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The Battle Is Within

Last updated on October 11, 2021

Therefore, since we are surrounded by so great a cloud of witnesses, let us rid ourselves of every burden and sin that clings to us and persevere in running the race that lies before us while keeping our eyes fixed on Jesus, the leader, and perfecter of faith.

Consider how he endured such opposition from sinners, in order that you may not grow weary and lose heart.

In your struggle against sin, you have not yet resisted to the point of shedding blood. (Hebrews 12: 1,2a-4)

What we see, read, or hear can generate a lot of anxiety and fear. For example, the struggle against a virus can become a battle against those who oppose our views on how to defeat it which can leave us rattled.

On a deeper level, we can engage in a war against laws opposing the right to life from conception to natural death, or we may fight against a pervasive way of life in a society that sees God as an obstacle in the pursuit of freedom and happiness.

These and other evils we see and read about are real and the effort to stop their influence and spread is necessary. However, this eager confrontation often leaves Jesus in the background or maybe absent as we engage our limited and weak human arsenal.

We can also lose sight of the greatest and most important battle which is within, not with what’s going on all around us. And that “around us” in our digital arena is all over the world.

Jesus tells us the greatest evils come from our hearts (Matt: 15). That should lead us away from those external enemies, things that drain us and leave us defeated.

Furthermore, St Ambrose (340-397) tells us, “Our own evil inclinations are far more dangerous than any external enemies.”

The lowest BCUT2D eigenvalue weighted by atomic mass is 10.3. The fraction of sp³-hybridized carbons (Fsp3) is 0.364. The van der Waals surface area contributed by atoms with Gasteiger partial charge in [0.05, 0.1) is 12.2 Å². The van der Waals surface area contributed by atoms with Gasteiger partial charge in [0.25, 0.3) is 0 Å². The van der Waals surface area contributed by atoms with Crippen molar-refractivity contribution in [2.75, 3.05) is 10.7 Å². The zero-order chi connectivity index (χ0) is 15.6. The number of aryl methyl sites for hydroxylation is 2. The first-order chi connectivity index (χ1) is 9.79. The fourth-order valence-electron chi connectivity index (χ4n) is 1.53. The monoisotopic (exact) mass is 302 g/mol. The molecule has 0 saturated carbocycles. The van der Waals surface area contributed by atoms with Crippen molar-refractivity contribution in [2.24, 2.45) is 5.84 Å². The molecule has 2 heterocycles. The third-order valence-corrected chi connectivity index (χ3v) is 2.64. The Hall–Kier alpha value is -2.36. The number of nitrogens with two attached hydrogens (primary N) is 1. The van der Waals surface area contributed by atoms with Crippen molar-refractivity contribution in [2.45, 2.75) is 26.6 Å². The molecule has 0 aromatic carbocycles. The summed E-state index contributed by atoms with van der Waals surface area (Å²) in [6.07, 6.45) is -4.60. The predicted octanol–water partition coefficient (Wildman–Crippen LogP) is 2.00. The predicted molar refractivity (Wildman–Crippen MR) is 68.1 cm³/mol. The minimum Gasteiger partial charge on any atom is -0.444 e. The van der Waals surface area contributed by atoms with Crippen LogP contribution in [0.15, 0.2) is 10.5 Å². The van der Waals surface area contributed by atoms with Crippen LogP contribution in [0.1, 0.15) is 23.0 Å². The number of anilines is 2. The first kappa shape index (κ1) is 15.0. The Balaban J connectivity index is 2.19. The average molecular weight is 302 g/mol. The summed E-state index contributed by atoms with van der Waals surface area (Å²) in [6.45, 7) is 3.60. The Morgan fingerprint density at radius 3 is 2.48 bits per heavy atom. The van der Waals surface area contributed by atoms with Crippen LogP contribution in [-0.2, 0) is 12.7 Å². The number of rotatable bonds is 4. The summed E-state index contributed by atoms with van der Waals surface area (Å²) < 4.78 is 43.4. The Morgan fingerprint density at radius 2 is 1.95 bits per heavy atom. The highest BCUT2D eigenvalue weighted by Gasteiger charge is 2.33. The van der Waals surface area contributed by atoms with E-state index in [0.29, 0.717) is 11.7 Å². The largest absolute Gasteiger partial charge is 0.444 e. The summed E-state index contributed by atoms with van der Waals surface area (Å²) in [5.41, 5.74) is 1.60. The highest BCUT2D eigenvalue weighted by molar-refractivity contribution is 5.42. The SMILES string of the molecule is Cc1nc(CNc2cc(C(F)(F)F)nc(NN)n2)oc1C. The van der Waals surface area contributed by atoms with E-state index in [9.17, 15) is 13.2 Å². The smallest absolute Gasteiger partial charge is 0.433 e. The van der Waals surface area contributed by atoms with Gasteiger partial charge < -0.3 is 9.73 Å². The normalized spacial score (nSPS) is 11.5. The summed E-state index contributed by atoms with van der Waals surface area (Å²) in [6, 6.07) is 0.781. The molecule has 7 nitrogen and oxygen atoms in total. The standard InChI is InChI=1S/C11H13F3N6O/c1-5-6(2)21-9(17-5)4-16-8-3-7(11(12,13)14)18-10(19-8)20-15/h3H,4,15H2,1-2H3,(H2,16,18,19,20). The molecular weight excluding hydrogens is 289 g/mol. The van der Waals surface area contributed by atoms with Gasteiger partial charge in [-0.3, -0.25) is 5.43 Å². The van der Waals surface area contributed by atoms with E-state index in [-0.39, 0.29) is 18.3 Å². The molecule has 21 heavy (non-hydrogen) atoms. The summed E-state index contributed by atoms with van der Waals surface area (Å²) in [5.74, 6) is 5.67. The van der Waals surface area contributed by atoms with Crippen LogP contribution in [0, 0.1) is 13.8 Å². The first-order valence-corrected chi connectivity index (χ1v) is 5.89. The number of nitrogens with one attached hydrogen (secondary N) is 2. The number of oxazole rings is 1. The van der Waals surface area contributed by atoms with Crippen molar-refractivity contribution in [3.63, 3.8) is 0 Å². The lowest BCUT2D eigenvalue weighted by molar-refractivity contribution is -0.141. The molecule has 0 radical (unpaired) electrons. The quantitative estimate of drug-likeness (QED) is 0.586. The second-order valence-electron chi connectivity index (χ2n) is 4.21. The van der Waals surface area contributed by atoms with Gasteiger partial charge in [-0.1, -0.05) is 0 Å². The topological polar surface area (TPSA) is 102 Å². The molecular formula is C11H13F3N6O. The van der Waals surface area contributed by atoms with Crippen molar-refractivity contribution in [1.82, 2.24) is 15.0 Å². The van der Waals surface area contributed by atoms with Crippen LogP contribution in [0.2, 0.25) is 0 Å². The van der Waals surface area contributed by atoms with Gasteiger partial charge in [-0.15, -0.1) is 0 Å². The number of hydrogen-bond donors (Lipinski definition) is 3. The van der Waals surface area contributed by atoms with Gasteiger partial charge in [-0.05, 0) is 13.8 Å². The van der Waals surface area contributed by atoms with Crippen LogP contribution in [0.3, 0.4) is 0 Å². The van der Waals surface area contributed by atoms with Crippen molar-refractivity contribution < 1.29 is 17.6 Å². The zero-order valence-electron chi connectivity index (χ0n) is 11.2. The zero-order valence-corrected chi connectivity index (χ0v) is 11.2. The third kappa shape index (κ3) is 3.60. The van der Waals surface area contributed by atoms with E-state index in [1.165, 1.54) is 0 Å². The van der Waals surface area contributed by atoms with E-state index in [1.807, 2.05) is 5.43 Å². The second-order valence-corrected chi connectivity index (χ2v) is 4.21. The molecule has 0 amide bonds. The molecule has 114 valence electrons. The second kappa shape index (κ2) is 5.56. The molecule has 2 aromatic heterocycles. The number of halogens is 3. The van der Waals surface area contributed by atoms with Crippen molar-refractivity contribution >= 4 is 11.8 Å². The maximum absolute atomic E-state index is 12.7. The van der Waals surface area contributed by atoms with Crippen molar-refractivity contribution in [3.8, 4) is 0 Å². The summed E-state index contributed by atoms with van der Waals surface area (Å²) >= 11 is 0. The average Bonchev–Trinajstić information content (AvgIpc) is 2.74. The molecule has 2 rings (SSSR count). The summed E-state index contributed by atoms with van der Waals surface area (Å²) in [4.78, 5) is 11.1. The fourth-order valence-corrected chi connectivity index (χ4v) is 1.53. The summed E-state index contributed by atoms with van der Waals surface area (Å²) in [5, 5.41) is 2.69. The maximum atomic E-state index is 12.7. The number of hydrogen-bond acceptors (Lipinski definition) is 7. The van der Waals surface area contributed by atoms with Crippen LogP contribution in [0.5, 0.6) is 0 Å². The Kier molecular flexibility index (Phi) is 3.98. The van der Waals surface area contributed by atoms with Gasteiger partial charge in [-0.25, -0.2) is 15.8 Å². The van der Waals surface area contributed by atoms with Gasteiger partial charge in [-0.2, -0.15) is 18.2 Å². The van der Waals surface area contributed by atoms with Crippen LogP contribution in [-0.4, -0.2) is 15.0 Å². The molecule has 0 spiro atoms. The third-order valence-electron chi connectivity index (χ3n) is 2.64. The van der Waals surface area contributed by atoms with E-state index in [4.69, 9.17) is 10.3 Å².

The letter to the Hebrews calls for focused attention on the war inside, comparing it to an athlete’s complete dedication to running a race or to use my preferred image, a hockey player’s all-consuming desire to bury the puck behind the goalie.

The Hebrew letter tells us to hold our eyes on Jesus who is our “leader and perfecter of faith.” As we read further the call becomes stronger, asking us to think about how Jesus “endured such opposition to sinners” so we don’t grow weary and discouraged.

The closing line shows us what kind of effort is needed: In your struggle against sin, you have not yet resisted to the point of shedding blood.

Hold your eyes on Jesus who faced our opponent, the greatest opponent to life, sin. He conquered it. Every year we enter the Paschal mystery to contemplate his defeat of the enemy. We should contemplate it every minute all the while abandoning our feeble will to Him.

St Jane Frances de Chantal: “Hold your eyes on God and leave the doing to Him. That’s all the doing you have to worry about.” Feel free to substitute doing with battling.

Through prayer, especially before the Holy Eucharist, we can listen in silence to our Beloved Creator, merciful Father, and faithful Friend. He alone will take care of those enemies within, if we give him permission to rule our stubborn ego. When he comes to us, our eyes become fixed on Him, our hope, our all.

The leader and perfecter of faith draws us more and more to Himself, as we witness one by one the flight of the demons, lust, envy, pride, anger, etc.

He sends us out, gentle as doves, to conquer the chaos with the weapons of faith, hope, love, peace and unwavering trust in the One who will conquer his last enemy, death.

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A retired Catholic teacher with a freelance writing stint, I love playing the best game on earth, hockey, or paddling kayaks on a river, lake, or ocean. My home is in the heart of Christ, held in the arms of His Mother who accompanies me when I receive the Eucharist. My seven kids range from 21 to 38 years old.